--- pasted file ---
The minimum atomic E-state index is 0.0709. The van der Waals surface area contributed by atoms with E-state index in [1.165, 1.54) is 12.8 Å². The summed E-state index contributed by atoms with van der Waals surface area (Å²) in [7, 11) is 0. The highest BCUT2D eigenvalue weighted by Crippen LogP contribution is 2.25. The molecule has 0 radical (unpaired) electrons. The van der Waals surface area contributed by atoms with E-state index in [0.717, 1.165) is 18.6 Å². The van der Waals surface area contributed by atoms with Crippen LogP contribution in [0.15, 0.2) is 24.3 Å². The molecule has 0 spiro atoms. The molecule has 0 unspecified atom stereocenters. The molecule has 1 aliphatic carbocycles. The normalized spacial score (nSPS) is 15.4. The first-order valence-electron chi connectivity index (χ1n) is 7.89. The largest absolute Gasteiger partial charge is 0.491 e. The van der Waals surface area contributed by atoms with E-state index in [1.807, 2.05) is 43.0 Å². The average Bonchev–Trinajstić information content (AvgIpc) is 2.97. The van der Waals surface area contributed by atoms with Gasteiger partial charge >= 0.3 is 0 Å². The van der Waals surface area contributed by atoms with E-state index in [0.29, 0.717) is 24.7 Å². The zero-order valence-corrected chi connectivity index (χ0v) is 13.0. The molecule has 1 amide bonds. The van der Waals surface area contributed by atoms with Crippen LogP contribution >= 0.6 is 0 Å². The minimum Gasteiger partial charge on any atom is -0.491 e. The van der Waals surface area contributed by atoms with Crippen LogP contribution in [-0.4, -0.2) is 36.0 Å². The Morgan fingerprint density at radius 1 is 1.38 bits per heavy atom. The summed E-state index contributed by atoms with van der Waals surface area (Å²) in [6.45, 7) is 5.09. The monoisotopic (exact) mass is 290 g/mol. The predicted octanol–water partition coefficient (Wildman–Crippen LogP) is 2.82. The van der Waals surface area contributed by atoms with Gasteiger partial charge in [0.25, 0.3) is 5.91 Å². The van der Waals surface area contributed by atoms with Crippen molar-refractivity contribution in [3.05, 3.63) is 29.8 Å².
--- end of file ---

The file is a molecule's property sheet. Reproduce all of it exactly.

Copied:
The minimum atomic E-state index is 0.0709. The van der Waals surface area contributed by atoms with E-state index in [1.165, 1.54) is 12.8 Å². The summed E-state index contributed by atoms with van der Waals surface area (Å²) in [7, 11) is 0. The highest BCUT2D eigenvalue weighted by Crippen LogP contribution is 2.25. The molecule has 0 radical (unpaired) electrons. The van der Waals surface area contributed by atoms with E-state index in [0.717, 1.165) is 18.6 Å². The van der Waals surface area contributed by atoms with Crippen LogP contribution in [0.15, 0.2) is 24.3 Å². The molecule has 0 spiro atoms. The molecule has 0 unspecified atom stereocenters. The molecule has 1 aliphatic carbocycles. The normalized spacial score (nSPS) is 15.4. The first-order valence-electron chi connectivity index (χ1n) is 7.89. The largest absolute Gasteiger partial charge is 0.491 e. The van der Waals surface area contributed by atoms with E-state index in [1.807, 2.05) is 43.0 Å². The average Bonchev–Trinajstić information content (AvgIpc) is 2.97. The van der Waals surface area contributed by atoms with Gasteiger partial charge >= 0.3 is 0 Å². The van der Waals surface area contributed by atoms with E-state index in [0.29, 0.717) is 24.7 Å². The zero-order valence-corrected chi connectivity index (χ0v) is 13.0. The molecule has 1 amide bonds. The van der Waals surface area contributed by atoms with Crippen LogP contribution >= 0.6 is 0 Å². The minimum Gasteiger partial charge on any atom is -0.491 e. The van der Waals surface area contributed by atoms with Crippen LogP contribution in [-0.4, -0.2) is 36.0 Å². The Morgan fingerprint density at radius 1 is 1.38 bits per heavy atom. The summed E-state index contributed by atoms with van der Waals surface area (Å²) in [6.45, 7) is 5.09. The monoisotopic (exact) mass is 290 g/mol. The predicted octanol–water partition coefficient (Wildman–Crippen LogP) is 2.82. The van der Waals surface area contributed by atoms with Gasteiger partial charge in [0.25, 0.3) is 5.91 Å². The van der Waals surface area contributed by atoms with Crippen molar-refractivity contribution in [3.05, 3.63) is 29.8 Å².